Print magazines dead? Bite your tongue (6 reasons to rethink print)
By Joe Pulizzi – March 19, 2019
Are you getting tired of the whole ‘Print Is Dead’ movement? I sure am…and have been for quite some time. Heck, Google alone will give you 484,000 results for the phrase.
No content distribution type ever really dies though. It only changes. Vinyl albums are seeing a resurgence. And almost 700 million printed books were sold last year. That’s 100 million more than in 2012 (according to Statista). Radio? Even with Sirius XM, Spotify and Apple, radio continues to survive.
But are print magazines dead? Not by a long shot. Different? Absolutely.
Computer hardware manufacturer Raspberry Pi recently purchased two computer magazines from Dennis Publishing. That makes five magazines and over 20 print books now published by Raspberry Pi’s Press division. And this is just the start.
Is Raspberry Pi generating more advertising revenues and subscriptions through the magazines? Not really. But are they selling more products and services? Absolutely. Are customers more loyal because of the magazines? No doubt.
That’s the change that no one seems to be noticing. Consumers are still engaging in print magazines, but the business model has completely changed, even though most people don’t realize it. Vibrant print magazines are being created and distributed, but you just aren’t seeing them on newsstands.
6 Reasons to Rethink Print
Here are a few reasons why there might be an amazing opportunity in the print channel:
1. It Grabs Attention
Have you noticed how many fewer magazines and print newsletters you are getting in the mail these days? I don’t know about you, but I definitely pay more attention to my print mail. There’s just less mail, so more attention is paid to each piece.
2. Shrinking Audience Development Costs
Traditional publishers expend huge amounts of time and money qualifying subscribers to send out their magazines. Many times, publishers need to invest multiple dollars per subscriber per year for auditing purposes (They send direct mail, they email, they call… they call again… so that the magazine can say that their subscribers have requested the magazine. This is true for controlled [free] trade magazines).
So, let’s say, a publisher’s cost-per-subscriber per year is $2 and their distribution is 100,000. That’s $200,000 per year for audience development.
That’s a cost that companies like Raspberry Pi don’t necessarily have to worry about. If non-traditional publishers want to distribute a magazine to their customers, they just use their customer mailing list. That’s a big advantage.
3. What’s Old Is New Again
Social media, online content and mobile applications are all part of the marketing mix today. Still, what excites marketers and media buyers is what IS NOT being done (can you say non-traditional?). They want to do something different… something new. It’s hard to believe, but the print channel is new again and is seeing a rebirth. Could we possibly be seeing a golden age in print, like we are seeing in television?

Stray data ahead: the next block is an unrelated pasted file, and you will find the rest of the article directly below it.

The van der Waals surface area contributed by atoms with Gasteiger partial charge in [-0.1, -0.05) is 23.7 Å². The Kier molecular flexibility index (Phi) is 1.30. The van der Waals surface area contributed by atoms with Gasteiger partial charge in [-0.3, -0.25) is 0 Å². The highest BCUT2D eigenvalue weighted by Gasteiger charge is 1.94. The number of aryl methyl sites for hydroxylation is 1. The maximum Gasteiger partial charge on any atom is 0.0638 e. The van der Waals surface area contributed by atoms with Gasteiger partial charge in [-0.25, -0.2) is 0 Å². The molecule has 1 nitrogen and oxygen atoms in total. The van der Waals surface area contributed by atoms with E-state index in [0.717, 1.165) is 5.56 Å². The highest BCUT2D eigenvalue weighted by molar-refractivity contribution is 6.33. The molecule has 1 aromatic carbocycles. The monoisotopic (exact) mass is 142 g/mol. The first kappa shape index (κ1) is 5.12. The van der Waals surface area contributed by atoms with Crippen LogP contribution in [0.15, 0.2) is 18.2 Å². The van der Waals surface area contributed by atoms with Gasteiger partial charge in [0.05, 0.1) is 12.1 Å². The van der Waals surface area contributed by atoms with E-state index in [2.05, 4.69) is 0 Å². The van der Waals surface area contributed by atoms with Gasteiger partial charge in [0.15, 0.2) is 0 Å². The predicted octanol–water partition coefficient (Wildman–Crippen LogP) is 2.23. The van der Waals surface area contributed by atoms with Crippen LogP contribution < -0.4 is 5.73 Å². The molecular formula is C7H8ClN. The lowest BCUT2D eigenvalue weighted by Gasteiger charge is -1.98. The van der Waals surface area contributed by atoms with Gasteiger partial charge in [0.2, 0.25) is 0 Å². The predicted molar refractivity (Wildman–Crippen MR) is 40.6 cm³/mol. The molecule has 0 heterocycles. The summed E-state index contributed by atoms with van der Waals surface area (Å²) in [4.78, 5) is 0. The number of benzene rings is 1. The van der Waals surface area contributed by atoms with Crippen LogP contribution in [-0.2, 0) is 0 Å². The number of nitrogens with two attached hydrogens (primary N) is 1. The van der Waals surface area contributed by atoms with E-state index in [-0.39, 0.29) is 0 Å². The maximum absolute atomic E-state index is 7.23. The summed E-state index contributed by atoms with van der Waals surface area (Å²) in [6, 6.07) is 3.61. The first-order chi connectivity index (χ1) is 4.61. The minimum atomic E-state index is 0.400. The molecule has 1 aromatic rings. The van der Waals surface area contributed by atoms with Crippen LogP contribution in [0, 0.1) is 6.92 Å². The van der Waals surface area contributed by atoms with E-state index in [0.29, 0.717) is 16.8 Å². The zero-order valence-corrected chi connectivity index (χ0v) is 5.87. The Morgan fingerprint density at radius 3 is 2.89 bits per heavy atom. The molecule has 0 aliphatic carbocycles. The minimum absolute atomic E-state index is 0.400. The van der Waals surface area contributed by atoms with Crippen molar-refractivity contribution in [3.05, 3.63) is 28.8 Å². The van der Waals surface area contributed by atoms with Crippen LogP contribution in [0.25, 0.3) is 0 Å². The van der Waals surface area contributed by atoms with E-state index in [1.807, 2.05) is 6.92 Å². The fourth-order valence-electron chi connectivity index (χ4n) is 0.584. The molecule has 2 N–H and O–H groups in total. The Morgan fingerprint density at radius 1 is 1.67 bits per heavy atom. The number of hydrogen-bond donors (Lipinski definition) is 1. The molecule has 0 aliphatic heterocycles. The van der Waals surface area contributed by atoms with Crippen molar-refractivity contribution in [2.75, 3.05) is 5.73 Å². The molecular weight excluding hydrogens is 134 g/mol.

4. Customers Need to Know What Questions to Ask
We love the internet because buyers can find answers to almost anything. But where do we go to think about what questions we should be asking? I talked to a publisher recently who said this:
“The web is where we go to get answers but print is where we go to ask questions.”
The print vehicle is still the best medium on the planet for thinking outside the box and asking yourself tough questions based on what you read — it’s lean back versus lean forward.
5. Print Still Excites People
I talked to a journalist recently who said it’s harder and harder to get people to agree to an interview for an online story. But mention that it will be a printed feature and executives rearrange their schedule. The printed word is still perceived as more credible to many people than anything on the web. It goes to the old adage, “If someone invested enough to print and mail it, it must be important.”
The increased exposure to fake news is only increasing the importance of print.
6. Print Lets People Unplug
More and more, people are actively choosing to unplug, or disconnect themselves from digital media. I’m finding myself turning off my phone and email more to engage with printed material. A few years ago I didn’t see this coming. Today, I relish the opportunities when I can’t be reached for comment. Electronics Free Saturday is a big thing with our family.
All that, and print magazines can be good for business. CMI launched CCO magazine back in 2011. A few years later we discovered that those who read the magazine consistently became our best customers.
Online marketing and social media are definitely here to stay. So say “yes” to social media, apps, and the rest of it. But don’t forget that print can still play an important role in your overall marketing mix.